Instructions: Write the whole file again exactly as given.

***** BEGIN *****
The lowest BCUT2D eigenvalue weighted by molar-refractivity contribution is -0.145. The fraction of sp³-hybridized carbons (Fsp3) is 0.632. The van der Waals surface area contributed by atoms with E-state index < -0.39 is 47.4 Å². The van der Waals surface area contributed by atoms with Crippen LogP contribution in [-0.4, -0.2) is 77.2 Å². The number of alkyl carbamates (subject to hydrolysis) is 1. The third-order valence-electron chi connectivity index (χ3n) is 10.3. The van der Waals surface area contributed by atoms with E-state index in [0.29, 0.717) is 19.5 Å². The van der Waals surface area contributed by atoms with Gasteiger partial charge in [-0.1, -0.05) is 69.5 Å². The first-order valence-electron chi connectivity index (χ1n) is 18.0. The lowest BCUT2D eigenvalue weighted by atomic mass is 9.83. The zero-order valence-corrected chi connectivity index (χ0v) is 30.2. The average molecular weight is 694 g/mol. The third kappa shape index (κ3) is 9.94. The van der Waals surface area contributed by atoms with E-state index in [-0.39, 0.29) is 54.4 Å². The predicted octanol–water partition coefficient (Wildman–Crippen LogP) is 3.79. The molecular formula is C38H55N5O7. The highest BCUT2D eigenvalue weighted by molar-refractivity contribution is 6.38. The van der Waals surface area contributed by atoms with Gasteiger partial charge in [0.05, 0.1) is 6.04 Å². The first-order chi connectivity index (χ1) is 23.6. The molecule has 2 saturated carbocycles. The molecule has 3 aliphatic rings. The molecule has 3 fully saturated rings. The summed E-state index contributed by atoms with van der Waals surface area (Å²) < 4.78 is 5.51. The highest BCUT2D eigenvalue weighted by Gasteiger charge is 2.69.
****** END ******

The lowest BCUT2D eigenvalue weighted by molar-refractivity contribution is -0.145. The fraction of sp³-hybridized carbons (Fsp3) is 0.632. The van der Waals surface area contributed by atoms with E-state index < -0.39 is 47.4 Å². The van der Waals surface area contributed by atoms with Crippen LogP contribution in [-0.4, -0.2) is 77.2 Å². The number of alkyl carbamates (subject to hydrolysis) is 1. The third-order valence-electron chi connectivity index (χ3n) is 10.3. The van der Waals surface area contributed by atoms with E-state index in [0.29, 0.717) is 19.5 Å². The van der Waals surface area contributed by atoms with Gasteiger partial charge in [-0.1, -0.05) is 69.5 Å². The first-order valence-electron chi connectivity index (χ1n) is 18.0. The lowest BCUT2D eigenvalue weighted by atomic mass is 9.83. The zero-order valence-corrected chi connectivity index (χ0v) is 30.2. The average molecular weight is 694 g/mol. The third kappa shape index (κ3) is 9.94. The van der Waals surface area contributed by atoms with E-state index in [-0.39, 0.29) is 54.4 Å². The predicted octanol–water partition coefficient (Wildman–Crippen LogP) is 3.79. The molecular formula is C38H55N5O7. The highest BCUT2D eigenvalue weighted by molar-refractivity contribution is 6.38. The van der Waals surface area contributed by atoms with Gasteiger partial charge in [0.05, 0.1) is 6.04 Å². The first-order chi connectivity index (χ1) is 23.6. The molecule has 2 saturated carbocycles. The molecule has 3 aliphatic rings. The molecule has 3 fully saturated rings. The summed E-state index contributed by atoms with van der Waals surface area (Å²) < 4.78 is 5.51. The highest BCUT2D eigenvalue weighted by Gasteiger charge is 2.69.